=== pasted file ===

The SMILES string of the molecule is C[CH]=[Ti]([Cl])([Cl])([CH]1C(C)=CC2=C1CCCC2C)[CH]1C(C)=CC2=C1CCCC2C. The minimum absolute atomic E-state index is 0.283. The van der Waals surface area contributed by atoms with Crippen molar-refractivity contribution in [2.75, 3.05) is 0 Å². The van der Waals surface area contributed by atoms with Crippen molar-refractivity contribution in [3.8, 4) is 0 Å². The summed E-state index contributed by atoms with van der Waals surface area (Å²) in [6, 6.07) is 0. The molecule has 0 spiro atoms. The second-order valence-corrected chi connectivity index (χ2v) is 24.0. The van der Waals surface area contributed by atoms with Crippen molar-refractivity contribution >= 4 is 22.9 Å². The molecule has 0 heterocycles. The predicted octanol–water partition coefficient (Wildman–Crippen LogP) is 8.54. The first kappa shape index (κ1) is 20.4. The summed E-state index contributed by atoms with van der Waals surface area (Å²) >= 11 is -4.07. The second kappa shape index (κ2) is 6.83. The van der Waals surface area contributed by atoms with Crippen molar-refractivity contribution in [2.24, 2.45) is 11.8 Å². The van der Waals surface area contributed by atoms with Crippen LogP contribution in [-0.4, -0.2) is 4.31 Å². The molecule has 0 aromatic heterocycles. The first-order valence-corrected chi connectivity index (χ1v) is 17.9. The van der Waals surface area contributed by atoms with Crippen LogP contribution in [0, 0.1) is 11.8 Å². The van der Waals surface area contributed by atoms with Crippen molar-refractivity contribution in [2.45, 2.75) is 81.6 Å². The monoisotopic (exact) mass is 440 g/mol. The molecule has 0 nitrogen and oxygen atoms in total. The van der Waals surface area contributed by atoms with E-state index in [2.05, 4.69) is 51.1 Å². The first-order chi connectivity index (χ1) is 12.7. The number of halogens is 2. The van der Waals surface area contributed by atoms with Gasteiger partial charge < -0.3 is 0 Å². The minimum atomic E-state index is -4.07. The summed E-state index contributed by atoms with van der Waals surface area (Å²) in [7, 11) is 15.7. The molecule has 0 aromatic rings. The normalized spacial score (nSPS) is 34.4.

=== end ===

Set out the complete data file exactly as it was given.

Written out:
The SMILES string of the molecule is C[CH]=[Ti]([Cl])([Cl])([CH]1C(C)=CC2=C1CCCC2C)[CH]1C(C)=CC2=C1CCCC2C. The minimum absolute atomic E-state index is 0.283. The van der Waals surface area contributed by atoms with Crippen molar-refractivity contribution in [2.75, 3.05) is 0 Å². The van der Waals surface area contributed by atoms with Crippen molar-refractivity contribution in [3.8, 4) is 0 Å². The summed E-state index contributed by atoms with van der Waals surface area (Å²) in [6, 6.07) is 0. The molecule has 0 spiro atoms. The second-order valence-corrected chi connectivity index (χ2v) is 24.0. The van der Waals surface area contributed by atoms with Crippen molar-refractivity contribution >= 4 is 22.9 Å². The molecule has 0 heterocycles. The predicted octanol–water partition coefficient (Wildman–Crippen LogP) is 8.54. The first kappa shape index (κ1) is 20.4. The summed E-state index contributed by atoms with van der Waals surface area (Å²) >= 11 is -4.07. The second kappa shape index (κ2) is 6.83. The van der Waals surface area contributed by atoms with Crippen molar-refractivity contribution in [2.24, 2.45) is 11.8 Å². The van der Waals surface area contributed by atoms with Crippen LogP contribution in [-0.4, -0.2) is 4.31 Å². The molecule has 0 aromatic heterocycles. The first-order valence-corrected chi connectivity index (χ1v) is 17.9. The van der Waals surface area contributed by atoms with Crippen LogP contribution in [0, 0.1) is 11.8 Å². The van der Waals surface area contributed by atoms with Crippen molar-refractivity contribution in [2.45, 2.75) is 81.6 Å². The monoisotopic (exact) mass is 440 g/mol. The molecule has 0 nitrogen and oxygen atoms in total. The van der Waals surface area contributed by atoms with E-state index in [2.05, 4.69) is 51.1 Å². The first-order chi connectivity index (χ1) is 12.7. The number of halogens is 2. The van der Waals surface area contributed by atoms with Gasteiger partial charge < -0.3 is 0 Å². The minimum atomic E-state index is -4.07. The summed E-state index contributed by atoms with van der Waals surface area (Å²) in [7, 11) is 15.7. The molecule has 0 aromatic rings. The normalized spacial score (nSPS) is 34.4.